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Consumer behavior on international market - ebook/pdf
Consumer behavior on international market - ebook/pdf
Autor: Liczba stron: 274
Wydawca: Placet Język publikacji: angielski
ISBN: 978-83-7488-044-2 Rok wydania:
Lektor:
Kategoria: ebooki (j. angielski) >> Nonfiction
Porównaj ceny (książka, ebook, audiobook).

Overall, author’s intention is to combine the latest theoretical concepts with up-to-date examples of consumer behavior from different markets and cultures. To create the book useful for students studding at International Business, Psychological Economy, as well Marketing and Management courses were added tasks for individual and group solved in activity table.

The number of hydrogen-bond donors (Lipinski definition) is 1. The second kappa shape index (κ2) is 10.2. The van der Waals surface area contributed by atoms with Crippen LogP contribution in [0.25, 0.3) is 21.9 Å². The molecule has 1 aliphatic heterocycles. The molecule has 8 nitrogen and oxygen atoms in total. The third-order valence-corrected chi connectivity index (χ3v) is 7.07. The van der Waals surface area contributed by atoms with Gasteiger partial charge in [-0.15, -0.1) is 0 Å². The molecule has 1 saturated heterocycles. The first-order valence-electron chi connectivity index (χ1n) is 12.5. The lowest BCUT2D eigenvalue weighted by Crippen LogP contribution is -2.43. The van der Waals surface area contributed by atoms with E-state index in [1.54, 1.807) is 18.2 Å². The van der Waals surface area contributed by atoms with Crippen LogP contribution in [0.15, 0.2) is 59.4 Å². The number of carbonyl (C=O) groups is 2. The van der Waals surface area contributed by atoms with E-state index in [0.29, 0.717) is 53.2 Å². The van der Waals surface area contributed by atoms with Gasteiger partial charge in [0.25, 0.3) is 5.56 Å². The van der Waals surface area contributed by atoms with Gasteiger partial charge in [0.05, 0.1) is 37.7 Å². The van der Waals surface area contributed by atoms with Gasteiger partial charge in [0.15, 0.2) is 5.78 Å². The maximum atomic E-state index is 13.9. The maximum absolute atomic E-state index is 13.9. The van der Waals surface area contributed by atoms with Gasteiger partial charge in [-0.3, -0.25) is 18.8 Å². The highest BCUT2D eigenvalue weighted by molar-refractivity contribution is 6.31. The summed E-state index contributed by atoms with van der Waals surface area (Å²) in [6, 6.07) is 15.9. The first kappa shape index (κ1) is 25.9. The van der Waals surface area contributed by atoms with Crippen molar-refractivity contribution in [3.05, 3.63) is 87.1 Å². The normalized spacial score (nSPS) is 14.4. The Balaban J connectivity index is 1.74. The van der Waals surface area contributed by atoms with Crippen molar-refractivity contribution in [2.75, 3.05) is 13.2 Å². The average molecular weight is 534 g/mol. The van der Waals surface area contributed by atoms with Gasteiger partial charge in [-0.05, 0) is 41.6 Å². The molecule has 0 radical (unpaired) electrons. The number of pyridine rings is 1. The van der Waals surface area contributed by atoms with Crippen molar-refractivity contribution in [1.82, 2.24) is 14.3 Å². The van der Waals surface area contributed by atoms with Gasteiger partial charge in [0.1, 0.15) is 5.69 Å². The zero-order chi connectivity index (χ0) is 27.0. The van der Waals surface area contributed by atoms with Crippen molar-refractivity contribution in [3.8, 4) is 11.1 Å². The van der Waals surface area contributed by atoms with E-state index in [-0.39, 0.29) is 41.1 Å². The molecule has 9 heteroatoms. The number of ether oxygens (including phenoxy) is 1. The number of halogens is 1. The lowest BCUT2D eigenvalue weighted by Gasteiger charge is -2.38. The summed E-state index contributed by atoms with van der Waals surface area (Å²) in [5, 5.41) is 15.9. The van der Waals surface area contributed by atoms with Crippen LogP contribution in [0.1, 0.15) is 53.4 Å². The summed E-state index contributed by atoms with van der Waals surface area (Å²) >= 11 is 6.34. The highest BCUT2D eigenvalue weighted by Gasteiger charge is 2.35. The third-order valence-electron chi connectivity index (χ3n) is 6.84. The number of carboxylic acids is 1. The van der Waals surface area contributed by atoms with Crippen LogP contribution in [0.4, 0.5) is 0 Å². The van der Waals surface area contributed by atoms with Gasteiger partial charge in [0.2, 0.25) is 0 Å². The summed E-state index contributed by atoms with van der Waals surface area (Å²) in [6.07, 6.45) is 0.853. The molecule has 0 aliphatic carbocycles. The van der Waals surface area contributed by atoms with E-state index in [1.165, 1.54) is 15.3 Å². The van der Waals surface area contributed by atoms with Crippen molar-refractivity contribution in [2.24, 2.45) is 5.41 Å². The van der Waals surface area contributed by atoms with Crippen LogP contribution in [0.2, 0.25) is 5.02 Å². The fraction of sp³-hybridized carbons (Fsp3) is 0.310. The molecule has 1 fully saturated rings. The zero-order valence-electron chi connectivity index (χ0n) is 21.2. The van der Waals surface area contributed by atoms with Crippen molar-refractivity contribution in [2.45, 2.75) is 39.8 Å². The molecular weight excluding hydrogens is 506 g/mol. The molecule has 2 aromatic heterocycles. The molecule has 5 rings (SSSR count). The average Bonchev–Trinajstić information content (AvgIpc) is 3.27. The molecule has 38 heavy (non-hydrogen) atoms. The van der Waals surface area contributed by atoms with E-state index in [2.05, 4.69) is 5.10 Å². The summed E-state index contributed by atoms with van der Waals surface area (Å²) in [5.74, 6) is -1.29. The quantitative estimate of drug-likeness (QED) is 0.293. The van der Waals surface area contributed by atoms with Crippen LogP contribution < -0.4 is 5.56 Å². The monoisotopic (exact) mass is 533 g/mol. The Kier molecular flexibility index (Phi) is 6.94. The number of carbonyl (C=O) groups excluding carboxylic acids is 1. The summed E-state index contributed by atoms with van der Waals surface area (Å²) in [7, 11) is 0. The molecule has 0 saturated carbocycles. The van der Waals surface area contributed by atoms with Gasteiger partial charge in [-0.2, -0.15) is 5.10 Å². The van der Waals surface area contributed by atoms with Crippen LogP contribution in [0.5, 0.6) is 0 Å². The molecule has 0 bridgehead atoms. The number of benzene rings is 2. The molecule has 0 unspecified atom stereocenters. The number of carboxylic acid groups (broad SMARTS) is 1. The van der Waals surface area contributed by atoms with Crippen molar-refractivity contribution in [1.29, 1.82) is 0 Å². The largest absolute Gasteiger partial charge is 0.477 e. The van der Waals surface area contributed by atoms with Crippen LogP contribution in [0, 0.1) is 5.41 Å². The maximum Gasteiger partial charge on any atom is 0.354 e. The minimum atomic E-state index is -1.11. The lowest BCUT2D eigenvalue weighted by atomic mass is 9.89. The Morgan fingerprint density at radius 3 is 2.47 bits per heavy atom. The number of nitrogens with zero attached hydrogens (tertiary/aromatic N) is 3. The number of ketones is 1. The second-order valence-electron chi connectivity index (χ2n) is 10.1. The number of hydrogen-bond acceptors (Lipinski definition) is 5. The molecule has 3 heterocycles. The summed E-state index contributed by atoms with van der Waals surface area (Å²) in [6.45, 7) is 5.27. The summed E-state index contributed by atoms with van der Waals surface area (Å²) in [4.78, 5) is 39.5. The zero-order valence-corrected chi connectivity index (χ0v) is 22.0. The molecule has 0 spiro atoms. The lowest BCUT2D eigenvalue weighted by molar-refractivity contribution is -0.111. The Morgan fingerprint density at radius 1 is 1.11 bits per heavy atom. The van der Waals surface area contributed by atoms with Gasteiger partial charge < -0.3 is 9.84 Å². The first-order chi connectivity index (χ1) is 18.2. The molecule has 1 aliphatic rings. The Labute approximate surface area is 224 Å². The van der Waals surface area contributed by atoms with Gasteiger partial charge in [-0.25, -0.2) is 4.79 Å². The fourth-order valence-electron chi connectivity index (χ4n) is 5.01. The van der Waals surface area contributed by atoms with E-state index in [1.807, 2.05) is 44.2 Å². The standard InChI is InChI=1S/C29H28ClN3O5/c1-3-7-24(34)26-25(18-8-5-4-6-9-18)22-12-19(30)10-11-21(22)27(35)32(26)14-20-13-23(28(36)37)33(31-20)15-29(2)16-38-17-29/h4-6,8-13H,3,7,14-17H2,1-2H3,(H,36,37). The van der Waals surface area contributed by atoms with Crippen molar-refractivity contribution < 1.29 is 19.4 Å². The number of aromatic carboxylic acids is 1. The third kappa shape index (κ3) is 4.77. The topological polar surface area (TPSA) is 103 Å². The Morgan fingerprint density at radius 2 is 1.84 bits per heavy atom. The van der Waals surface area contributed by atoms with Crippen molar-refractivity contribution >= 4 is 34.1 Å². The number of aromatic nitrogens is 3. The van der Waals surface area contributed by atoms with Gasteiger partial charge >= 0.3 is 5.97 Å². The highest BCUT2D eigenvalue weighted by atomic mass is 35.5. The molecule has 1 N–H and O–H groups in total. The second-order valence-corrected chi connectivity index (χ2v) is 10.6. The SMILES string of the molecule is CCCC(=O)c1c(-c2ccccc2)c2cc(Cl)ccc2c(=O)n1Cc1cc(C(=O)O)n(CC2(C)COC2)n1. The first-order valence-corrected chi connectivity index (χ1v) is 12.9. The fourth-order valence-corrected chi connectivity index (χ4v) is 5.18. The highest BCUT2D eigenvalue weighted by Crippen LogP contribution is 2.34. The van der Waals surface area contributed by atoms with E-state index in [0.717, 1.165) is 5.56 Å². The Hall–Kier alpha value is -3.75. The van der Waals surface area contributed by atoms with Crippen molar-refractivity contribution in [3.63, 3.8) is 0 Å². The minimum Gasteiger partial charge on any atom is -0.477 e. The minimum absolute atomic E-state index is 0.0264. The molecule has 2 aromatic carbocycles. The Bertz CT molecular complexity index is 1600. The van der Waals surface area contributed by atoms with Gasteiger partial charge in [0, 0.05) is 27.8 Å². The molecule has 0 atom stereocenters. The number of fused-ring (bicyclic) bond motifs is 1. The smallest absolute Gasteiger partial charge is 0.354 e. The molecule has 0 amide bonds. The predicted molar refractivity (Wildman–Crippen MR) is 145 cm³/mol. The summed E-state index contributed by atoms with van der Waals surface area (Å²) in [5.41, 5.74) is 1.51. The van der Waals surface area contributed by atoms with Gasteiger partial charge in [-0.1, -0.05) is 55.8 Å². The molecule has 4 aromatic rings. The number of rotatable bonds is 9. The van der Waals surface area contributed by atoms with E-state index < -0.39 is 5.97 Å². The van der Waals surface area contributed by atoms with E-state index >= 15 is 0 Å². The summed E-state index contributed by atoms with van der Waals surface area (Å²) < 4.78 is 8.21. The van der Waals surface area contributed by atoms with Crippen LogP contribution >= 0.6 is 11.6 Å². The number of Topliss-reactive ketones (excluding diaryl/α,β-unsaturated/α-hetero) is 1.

The book does not cover all the important problems and issues of consumption and consumer behavior on the international market. It allows, however, prepare them as full identification, presenting the importance and role that consumers on contemporary global market.